Stepping over the threshold and on to the path of reconciliation opens up the possibility that the “other” might be human- like really human. The “other” might have fallen in love. Someone might truly love that person. They might even be called a child of God.

Time Marker 5:12 “I was sure…” That is the beginning of a sentence that will almost always contain an assumption. Do you see how stepping across that threshold uncovers assumptions we make about the “other,” and reveals the prejudices we carry within us. Incredibly, she is doing the hard work of reconciliation and in the process facing internal unreconciled divides that lie dormant within her, gaps between us and others, gaps between us and the loving person we were created to be.

Time Marker 6:34 “If we are to prevent hate and violence…”

That is the task. That is the ministry of reconciliation. I love that she uses the metaphor of vaccination- actively working with our internal condition of spiritual health that will reduce the likelihood of hate and violence.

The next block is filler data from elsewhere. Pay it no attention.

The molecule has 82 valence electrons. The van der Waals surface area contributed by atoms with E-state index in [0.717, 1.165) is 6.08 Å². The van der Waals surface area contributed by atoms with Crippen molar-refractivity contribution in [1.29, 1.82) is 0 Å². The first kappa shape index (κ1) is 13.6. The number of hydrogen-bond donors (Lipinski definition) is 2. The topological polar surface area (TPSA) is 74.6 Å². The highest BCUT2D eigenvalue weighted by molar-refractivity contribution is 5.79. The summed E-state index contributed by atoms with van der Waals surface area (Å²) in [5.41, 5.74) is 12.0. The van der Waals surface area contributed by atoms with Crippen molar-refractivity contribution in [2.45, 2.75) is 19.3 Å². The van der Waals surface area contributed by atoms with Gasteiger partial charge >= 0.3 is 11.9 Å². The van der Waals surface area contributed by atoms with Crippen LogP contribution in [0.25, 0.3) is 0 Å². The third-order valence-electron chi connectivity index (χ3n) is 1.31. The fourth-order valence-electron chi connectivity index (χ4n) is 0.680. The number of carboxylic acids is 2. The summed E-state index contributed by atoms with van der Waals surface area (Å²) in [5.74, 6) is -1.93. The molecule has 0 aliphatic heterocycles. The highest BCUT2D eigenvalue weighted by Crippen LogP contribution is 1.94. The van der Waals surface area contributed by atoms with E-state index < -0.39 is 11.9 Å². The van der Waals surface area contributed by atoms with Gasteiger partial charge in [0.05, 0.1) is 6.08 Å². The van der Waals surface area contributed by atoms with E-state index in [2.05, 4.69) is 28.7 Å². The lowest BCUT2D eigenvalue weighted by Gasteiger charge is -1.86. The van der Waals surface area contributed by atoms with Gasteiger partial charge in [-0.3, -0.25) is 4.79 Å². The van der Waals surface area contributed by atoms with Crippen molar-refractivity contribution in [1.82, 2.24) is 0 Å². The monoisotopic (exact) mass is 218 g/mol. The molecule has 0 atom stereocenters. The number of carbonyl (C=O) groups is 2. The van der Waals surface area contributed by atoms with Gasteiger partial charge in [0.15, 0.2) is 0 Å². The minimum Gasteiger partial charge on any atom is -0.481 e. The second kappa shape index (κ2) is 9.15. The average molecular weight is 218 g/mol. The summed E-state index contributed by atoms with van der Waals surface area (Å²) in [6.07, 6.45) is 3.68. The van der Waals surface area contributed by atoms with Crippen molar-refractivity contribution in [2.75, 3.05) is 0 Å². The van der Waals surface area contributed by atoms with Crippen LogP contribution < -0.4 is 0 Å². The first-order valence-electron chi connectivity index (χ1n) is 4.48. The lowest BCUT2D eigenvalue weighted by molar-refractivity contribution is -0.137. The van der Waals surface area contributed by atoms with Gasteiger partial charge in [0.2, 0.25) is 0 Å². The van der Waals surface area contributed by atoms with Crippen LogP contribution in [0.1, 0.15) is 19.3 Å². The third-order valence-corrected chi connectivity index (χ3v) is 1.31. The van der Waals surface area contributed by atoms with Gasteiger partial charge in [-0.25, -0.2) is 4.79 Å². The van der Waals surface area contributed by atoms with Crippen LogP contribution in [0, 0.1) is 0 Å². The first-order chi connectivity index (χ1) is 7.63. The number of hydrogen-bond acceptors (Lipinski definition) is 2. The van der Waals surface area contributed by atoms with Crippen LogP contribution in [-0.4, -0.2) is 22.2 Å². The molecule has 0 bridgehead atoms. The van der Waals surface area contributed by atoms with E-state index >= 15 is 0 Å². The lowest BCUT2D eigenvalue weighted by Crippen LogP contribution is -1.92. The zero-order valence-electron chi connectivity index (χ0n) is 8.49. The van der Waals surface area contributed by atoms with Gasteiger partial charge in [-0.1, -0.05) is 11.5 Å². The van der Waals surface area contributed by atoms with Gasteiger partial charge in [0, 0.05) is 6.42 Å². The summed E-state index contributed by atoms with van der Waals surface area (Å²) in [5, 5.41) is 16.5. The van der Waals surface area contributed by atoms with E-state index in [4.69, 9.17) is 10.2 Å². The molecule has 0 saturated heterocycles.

Hate exists, and it leads to abuse and violence, and oppressive people and regimes must not be just let away with their abuse and injustice. There are times when violence needs to be prevented and stopped by force, and the cost of that necessary evil is recognized and honoured on Remembrance Day. But at the same time, I want us to look at the social and spiritual conditions in which hate and violence grows, and confront the war within, and not just leave it until it becomes a war without.

Time Marker 7:31 This morning we spent a minute in silence to remember those courageous people who place their lives on the line and make sacrifices in armed conflict. I want to another silent minute to take the next step and commit to try to vaccinate yourself, to lay down internal arms of prejudice, demonization, fear, judgement and walk the path of reconciliation. And in that second minute of silence, think about a person you distance yourself from. Try to imagine them as another human, even go as far as a “child of God.” Let that minute of reflection carry you across the trenches that have been dug in your internal world. If it leads to a dialogue coffee, so be it. But that minute will be a step on the ridiculous path of loving your enemy and praying for the “other.”

Amen.